Corruption is widespread in Indonesia. President Susilo Bambang Yudhoyono made the fight against corruption a central element of his election campaign in 2004 and, once in office, established an anti-corruption commission, namely the Commission for the Elimination of Corruption (KPK) In theory, with the existence of the KPK, Indonesia disposes of an effective mechanism to fight corruption. Many high-ranking government officials have been arrested on allegations of misconduct. However, as the KPK is somewhat overburdened, the problem still persists. Considering these circumstances, it comes as no surprise that Transparency International ranked Indonesia as only 110 out of the 178 countries in its 2010 Corruption Perceptions Index. This result, in turn, is also reflected in our
relatively low score.
There have been significant improvements in terms of human rights protection under the Yudhoyono administration, but some severe problems still exist. For one, Indonesia still adheres to the death penalty. Also, Amnesty International published reports that accuse security forces of torture and murder, and religious minorities continue to experience discrimination, intimidation and violence. All in all, the situation of human rights in Indonesia is not as bad as in other countries in the region, but there is still room for improvement.
A deficient legal framework, ineffective administration and patronage networks affect the security of property rights. In many cases, court rulings are arbitrary and judges tend to rule against foreigners in business disputes. The otherwise welcome decentralisation of mining rights, which now can be decided on regional and local levels, has often produced contradictory and confusing contracts which may lead to social conflict. The often unclear ownership of land rights also poses a problem, most notably for the rural population. The enforcement of intellectual property is weak.
Government spending (including consumption and transfer payments) is low, equal to about 19.2 percent of the GDP. Indonesiaâ€˜s fiscal deficit reaches 2.6 percent, whereas the country's public dept is rather low at 30 percent of the GDP. The low degree of public debt was one of the main reasons for rating agencies to give Indonesia investment grade for the first time in 14 years.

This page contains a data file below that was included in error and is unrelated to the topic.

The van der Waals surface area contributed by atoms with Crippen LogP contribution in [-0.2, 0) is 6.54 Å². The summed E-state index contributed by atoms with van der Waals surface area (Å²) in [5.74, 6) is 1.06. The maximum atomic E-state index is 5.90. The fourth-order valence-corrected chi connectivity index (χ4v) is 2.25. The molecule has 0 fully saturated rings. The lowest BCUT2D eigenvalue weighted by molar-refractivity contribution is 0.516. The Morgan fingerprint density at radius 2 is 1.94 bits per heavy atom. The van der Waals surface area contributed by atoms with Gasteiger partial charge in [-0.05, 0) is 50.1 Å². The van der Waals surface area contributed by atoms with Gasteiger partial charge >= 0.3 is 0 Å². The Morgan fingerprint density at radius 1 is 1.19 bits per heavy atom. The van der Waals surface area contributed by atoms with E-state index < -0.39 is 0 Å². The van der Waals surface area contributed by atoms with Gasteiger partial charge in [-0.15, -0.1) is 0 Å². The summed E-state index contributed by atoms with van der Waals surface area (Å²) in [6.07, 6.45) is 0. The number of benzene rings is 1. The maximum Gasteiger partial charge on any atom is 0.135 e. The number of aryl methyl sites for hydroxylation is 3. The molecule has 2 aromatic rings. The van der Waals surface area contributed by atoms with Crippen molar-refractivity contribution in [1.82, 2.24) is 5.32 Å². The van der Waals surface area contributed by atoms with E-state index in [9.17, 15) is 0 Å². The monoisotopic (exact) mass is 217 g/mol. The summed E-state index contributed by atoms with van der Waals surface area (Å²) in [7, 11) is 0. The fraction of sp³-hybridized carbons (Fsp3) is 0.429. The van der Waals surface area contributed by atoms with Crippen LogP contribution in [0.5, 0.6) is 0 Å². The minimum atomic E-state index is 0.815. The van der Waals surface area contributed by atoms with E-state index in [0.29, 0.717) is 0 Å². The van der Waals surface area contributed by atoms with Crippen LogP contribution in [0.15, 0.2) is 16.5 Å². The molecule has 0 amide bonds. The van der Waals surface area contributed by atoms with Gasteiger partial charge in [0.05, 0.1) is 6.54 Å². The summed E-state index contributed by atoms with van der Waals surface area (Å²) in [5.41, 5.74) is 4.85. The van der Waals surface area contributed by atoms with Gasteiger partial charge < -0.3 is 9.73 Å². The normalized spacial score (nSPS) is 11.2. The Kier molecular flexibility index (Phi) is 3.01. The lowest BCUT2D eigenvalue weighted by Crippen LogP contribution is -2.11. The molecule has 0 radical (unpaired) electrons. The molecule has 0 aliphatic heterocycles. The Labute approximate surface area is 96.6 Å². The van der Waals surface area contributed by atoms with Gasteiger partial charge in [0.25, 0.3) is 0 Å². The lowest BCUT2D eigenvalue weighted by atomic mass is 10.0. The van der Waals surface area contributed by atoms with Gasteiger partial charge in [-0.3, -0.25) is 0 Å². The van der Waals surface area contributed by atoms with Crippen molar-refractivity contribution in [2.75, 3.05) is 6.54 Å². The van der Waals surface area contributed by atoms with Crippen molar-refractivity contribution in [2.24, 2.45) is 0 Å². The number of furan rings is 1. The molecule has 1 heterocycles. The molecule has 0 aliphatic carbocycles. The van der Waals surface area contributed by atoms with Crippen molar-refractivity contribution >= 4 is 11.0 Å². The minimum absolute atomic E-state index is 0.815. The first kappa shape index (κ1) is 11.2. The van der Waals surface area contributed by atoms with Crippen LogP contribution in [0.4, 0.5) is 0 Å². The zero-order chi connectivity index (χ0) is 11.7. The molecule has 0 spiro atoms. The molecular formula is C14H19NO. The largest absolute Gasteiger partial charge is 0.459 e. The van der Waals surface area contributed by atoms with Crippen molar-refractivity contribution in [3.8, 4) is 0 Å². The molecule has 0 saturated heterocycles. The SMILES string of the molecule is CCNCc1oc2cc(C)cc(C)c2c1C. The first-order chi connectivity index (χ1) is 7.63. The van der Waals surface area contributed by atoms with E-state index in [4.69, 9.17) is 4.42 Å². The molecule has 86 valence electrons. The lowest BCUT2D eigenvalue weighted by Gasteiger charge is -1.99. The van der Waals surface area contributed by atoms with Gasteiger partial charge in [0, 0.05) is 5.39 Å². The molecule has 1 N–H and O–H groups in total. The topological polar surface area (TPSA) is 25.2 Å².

A fiscal reform brought taxes to average levels resulting in a top income tax rate of 30 percent and a corporate tax rate of 25 percent. Other taxes include a VAT and a property tax. Overall tax revenue equals 13.3 percent of the GDP.
Indonesiaâ€˜s financial system gradually has been restructured since the late 1990s, resulting in a reduction to about 130 banking institutions. Subsequently, the efficiency of the banking system has increased.
Various regulations hinder the freedom to start, run, and close a business. Starting a business takes 47 days, getting a business license requires a total of 14 procedures, and closing a business is both complicated and costly.
While restrictive labour regulations keep the non-salary cost of an employee at an average, they also make his dismissal costly.
Indonesiaâ€˜s weighted average tariff rate is 3.1 percent. To meet requirements of WTO, AFTA, and APEC, Indonesia will have to continually reduce tariffs until 2020. At present, international trade suffers from a complicated system of licensing requirements, lacklustre implementation of trade policies, a deficient enforceability of contracts and property rights, and a corrupt customs department.